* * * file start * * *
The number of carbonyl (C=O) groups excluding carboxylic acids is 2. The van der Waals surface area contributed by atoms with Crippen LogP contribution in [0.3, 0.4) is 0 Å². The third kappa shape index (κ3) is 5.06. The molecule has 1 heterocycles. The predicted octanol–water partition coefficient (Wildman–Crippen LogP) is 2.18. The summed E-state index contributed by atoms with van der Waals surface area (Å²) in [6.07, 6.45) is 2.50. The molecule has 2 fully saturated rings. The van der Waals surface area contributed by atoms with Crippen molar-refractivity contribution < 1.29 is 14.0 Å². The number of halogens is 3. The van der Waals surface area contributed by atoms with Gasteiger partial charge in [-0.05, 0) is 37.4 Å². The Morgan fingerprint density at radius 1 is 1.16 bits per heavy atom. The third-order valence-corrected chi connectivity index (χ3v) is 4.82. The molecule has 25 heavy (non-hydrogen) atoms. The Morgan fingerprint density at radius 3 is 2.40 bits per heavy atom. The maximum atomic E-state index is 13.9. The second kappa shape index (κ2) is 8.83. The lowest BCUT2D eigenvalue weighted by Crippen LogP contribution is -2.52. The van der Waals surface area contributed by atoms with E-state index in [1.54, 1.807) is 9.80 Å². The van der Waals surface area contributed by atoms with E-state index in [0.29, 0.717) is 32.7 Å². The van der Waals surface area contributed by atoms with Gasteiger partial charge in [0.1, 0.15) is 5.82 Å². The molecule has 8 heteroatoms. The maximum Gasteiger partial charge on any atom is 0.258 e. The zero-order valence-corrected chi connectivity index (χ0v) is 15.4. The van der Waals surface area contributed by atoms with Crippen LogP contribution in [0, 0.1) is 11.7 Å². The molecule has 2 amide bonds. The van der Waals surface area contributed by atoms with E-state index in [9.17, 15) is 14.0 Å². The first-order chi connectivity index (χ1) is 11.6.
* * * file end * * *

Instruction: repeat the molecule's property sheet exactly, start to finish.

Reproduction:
The number of carbonyl (C=O) groups excluding carboxylic acids is 2. The van der Waals surface area contributed by atoms with Crippen LogP contribution in [0.3, 0.4) is 0 Å². The third kappa shape index (κ3) is 5.06. The molecule has 1 heterocycles. The predicted octanol–water partition coefficient (Wildman–Crippen LogP) is 2.18. The summed E-state index contributed by atoms with van der Waals surface area (Å²) in [6.07, 6.45) is 2.50. The molecule has 2 fully saturated rings. The van der Waals surface area contributed by atoms with Crippen molar-refractivity contribution < 1.29 is 14.0 Å². The number of halogens is 3. The van der Waals surface area contributed by atoms with Gasteiger partial charge in [-0.05, 0) is 37.4 Å². The Morgan fingerprint density at radius 1 is 1.16 bits per heavy atom. The third-order valence-corrected chi connectivity index (χ3v) is 4.82. The molecule has 25 heavy (non-hydrogen) atoms. The Morgan fingerprint density at radius 3 is 2.40 bits per heavy atom. The maximum atomic E-state index is 13.9. The second kappa shape index (κ2) is 8.83. The lowest BCUT2D eigenvalue weighted by Crippen LogP contribution is -2.52. The van der Waals surface area contributed by atoms with E-state index in [1.54, 1.807) is 9.80 Å². The van der Waals surface area contributed by atoms with E-state index in [0.29, 0.717) is 32.7 Å². The van der Waals surface area contributed by atoms with Gasteiger partial charge in [0.1, 0.15) is 5.82 Å². The molecule has 8 heteroatoms. The maximum Gasteiger partial charge on any atom is 0.258 e. The zero-order valence-corrected chi connectivity index (χ0v) is 15.4. The van der Waals surface area contributed by atoms with Crippen LogP contribution in [0, 0.1) is 11.7 Å². The molecule has 2 amide bonds. The van der Waals surface area contributed by atoms with E-state index in [9.17, 15) is 14.0 Å². The first-order chi connectivity index (χ1) is 11.6.